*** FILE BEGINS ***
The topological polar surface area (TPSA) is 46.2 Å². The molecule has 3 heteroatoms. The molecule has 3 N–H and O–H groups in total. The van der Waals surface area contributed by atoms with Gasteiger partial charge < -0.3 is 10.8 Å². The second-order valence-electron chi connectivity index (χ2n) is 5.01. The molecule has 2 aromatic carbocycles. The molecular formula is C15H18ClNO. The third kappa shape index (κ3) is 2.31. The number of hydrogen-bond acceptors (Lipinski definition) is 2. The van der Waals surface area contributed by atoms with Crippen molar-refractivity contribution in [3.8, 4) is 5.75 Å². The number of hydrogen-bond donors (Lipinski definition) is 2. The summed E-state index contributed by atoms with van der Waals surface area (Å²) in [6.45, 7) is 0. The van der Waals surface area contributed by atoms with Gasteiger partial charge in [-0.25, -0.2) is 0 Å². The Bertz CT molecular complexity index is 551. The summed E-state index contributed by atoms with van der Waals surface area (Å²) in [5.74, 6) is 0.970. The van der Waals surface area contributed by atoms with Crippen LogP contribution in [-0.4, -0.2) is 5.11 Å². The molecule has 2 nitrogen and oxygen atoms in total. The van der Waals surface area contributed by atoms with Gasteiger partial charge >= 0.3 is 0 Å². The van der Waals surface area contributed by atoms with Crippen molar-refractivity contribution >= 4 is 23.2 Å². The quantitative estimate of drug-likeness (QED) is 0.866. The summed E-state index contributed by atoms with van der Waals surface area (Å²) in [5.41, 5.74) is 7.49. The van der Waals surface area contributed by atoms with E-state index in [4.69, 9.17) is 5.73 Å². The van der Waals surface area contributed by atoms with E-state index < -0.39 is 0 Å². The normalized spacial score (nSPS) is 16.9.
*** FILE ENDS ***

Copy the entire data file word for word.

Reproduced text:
The topological polar surface area (TPSA) is 46.2 Å². The molecule has 3 heteroatoms. The molecule has 3 N–H and O–H groups in total. The van der Waals surface area contributed by atoms with Gasteiger partial charge < -0.3 is 10.8 Å². The second-order valence-electron chi connectivity index (χ2n) is 5.01. The molecule has 2 aromatic carbocycles. The molecular formula is C15H18ClNO. The third kappa shape index (κ3) is 2.31. The number of hydrogen-bond acceptors (Lipinski definition) is 2. The van der Waals surface area contributed by atoms with Crippen molar-refractivity contribution in [3.8, 4) is 5.75 Å². The number of hydrogen-bond donors (Lipinski definition) is 2. The summed E-state index contributed by atoms with van der Waals surface area (Å²) in [6.45, 7) is 0. The van der Waals surface area contributed by atoms with Gasteiger partial charge in [-0.25, -0.2) is 0 Å². The Bertz CT molecular complexity index is 551. The summed E-state index contributed by atoms with van der Waals surface area (Å²) in [5.74, 6) is 0.970. The van der Waals surface area contributed by atoms with Crippen LogP contribution in [-0.4, -0.2) is 5.11 Å². The molecule has 2 nitrogen and oxygen atoms in total. The van der Waals surface area contributed by atoms with Gasteiger partial charge >= 0.3 is 0 Å². The van der Waals surface area contributed by atoms with Crippen molar-refractivity contribution >= 4 is 23.2 Å². The quantitative estimate of drug-likeness (QED) is 0.866. The summed E-state index contributed by atoms with van der Waals surface area (Å²) in [5.41, 5.74) is 7.49. The van der Waals surface area contributed by atoms with E-state index in [4.69, 9.17) is 5.73 Å². The van der Waals surface area contributed by atoms with E-state index < -0.39 is 0 Å². The normalized spacial score (nSPS) is 16.9.